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Rho-associated coiled-coil containing kinases (ROCK1/ROCK2) are critical regulatory enzymes implicated in controlling cytoskeletal functions, cell morphology, migration, metastasis and epithelial-mesenchymal transition (EMT) in cancer cells. Inhibition of ROCK enzyme activity therefore represents a potential novel therapeutic approach for the treatment of metastatic cancer. Multiple potential physiological substrates of ROCK have been identified as possible downstream signaling effectors, but it is currently unclear which of these represent essential elements for specific functions of ROCK in cancer cells. Furthermore, there are several additional kinases that have been reported to regulate one or more of the established targets of ROCK under certain conditions (including MRCK, MLCK, DMPK, CRIK), but the relative role of each enzyme remains to be established. We have used siRNA to evaluate the role of ROCK isoforms in signaling events in pancreatic cancer cells with mesenchymal characteristics, and established the relative contributions of ROCK1 and ROCK2 in signaling to the cytoskeleton. SiRNA knockdown of ROCK protein levels reduced phosphorylation of the regulatory light chain subunit of myosin and the myosin binding subunit of protein phosphatase 1, but had limited effects on LIMK/cofilin signaling. Similar effects were observed with selective inhibitors of the kinase activity of ROCK, and these effects were associated with inhibitory activity in cell migration assays performed in vitro sug gesting that regulation of certain key cytoskeletal signaling events by ROCK is critical for the migratory phenotype of pancreatic cancer cells with mesenchymal characteristics.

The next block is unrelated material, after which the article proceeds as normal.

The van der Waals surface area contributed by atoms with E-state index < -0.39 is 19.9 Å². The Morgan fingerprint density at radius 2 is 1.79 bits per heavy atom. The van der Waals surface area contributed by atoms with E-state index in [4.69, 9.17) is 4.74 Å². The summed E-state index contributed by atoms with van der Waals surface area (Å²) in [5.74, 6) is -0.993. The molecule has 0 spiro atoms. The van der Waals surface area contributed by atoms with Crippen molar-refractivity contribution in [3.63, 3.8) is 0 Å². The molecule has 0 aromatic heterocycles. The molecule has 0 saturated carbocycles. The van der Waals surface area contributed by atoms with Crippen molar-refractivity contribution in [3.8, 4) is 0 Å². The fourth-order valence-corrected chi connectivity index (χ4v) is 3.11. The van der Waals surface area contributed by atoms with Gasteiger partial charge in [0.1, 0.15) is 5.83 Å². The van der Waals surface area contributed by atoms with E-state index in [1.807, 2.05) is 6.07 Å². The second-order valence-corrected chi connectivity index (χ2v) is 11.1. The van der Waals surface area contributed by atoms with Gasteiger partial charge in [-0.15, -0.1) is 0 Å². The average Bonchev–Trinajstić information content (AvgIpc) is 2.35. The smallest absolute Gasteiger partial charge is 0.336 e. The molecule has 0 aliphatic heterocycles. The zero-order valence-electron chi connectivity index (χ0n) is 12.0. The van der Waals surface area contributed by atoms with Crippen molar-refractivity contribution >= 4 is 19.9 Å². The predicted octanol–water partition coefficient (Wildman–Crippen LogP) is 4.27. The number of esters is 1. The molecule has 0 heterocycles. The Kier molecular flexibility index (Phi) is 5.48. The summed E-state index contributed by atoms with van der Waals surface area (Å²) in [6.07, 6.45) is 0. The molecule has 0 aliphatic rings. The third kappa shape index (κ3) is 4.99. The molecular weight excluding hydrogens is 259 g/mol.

[Proc Amer Assoc Cancer Res, Volume 47, 2006]